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Systematic Reviews

A guide directing researchers on the systematic review process. Layout based on Doing a Systematic Review: A Student's Guide, 2nd Edition, by Angela Boland, M. Gemma Cherry, and Rumona Dickson.

Literature Searching

When searching for relevant literature to your research question, you'll need to determine what terms you're using to search and where to search.


Comprehensive Searching

One of the most important factors in searching is to document a search. Reporting search strategies is required for systematic review authors.

Documentation is also necessary for refining previous searches. Use a Word document (or similar) to keep track of search terms.

When searching, consider:

  • Keywords
  • Synonyms
  • Types of studies
  • Subject Headings (E.g. MeSH (PubMed), CINAHL, and APA Thesaurus to name a few)
  • Spelling variants (i.e. color vs. colour, randomised vs. randomized).

Additional tips:

  • Refer to relevant resources for finding new keywords or search terms
  • Snowball citations - follow cited works in studies yielded by a search to find additional references
  • Include grey literature and nontraditional searches
  • Hand search for articles (see Cochrane for information on hand searching)
  • Review international studies, and note planning strategies relating to translation
  • Search Like a Pro - tips from Covidence
  • Consult a librarian for assistance


Selecting Databases

Knowing where to look for studies is key to a successful review. Below is a link to Duquesne's database list. The databases to search in conducting a systematic review rely heavily on the field a research question is based in.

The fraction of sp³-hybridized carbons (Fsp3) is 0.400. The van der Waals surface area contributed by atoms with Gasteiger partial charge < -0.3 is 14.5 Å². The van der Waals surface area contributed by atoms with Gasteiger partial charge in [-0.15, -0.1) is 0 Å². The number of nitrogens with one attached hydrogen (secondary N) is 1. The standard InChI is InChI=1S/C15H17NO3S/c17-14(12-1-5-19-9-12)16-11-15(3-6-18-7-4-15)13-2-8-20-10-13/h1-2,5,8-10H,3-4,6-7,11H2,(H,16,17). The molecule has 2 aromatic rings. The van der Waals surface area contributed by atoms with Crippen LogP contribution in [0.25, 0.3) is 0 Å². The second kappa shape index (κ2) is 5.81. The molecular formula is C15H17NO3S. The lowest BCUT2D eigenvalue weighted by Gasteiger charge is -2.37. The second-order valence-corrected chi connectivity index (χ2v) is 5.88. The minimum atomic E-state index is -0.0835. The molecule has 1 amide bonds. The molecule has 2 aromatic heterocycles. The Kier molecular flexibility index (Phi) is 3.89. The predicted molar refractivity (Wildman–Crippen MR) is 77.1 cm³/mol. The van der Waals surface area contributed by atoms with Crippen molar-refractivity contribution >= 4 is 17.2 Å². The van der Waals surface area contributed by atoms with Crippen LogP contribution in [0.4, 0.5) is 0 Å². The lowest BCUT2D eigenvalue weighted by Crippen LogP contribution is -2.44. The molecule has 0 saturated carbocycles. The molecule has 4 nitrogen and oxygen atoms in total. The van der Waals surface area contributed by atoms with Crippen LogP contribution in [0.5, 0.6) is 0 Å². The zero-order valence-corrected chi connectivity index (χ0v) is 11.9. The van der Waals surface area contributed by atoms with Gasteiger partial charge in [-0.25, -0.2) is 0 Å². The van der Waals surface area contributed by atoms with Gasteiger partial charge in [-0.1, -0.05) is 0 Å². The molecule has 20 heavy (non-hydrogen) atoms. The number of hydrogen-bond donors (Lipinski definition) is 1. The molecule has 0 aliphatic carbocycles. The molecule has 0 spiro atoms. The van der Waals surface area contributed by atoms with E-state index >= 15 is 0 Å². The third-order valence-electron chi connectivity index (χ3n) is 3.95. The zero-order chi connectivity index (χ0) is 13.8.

It's important to revise a search strategy and terms for every database used! Keywords and subject headings in one database may not be the same in another. If you have further questions, feel free to meet with a librarian to discuss where to search.

Translate Your Search Terms with Polyglot

When conducting a literature search, it's important to change search terms based on the classification systems and subject headings within individual databases. For example, CINAHL subject headings may use different terminology when compared to PubMed's MeSH.

Bond University offers Polyglot, a tool for converting search terms from one database into searchable materials for other databases. Part of the University's systematic review accelerator, Polyglot offers search translations for many databases, including CINAHL, PubMed, Embase, APA PsycInfo, Scopus, and more!

Grey Literature

Searching for grey (or gray) literature is necessary for preventing selection bias: that is, searching literature that has not been published. 

Learn more about what grey literature entails and where to search for it on Gumberg's Grey Literature library guide.


More Places to Search

  • Clinical trials

Search National Institute of Health's Clinical Trials registry and York Health Economics Consortium's Finding Clinical Trials

  • Examine reference lists

When relevant studies are found, look at the works cited to find more studies to include in the review. This is called snowballing.

  • Citation searching

Pace University has a great guide to help with citation searching.

  • Perform an Internet search

Using a variety of web browsers, search for a topic. This may lead to individuals or organizations who have done studies pertaining to the research question. Contact these people and organizations to see if they have any unpublished studies to include.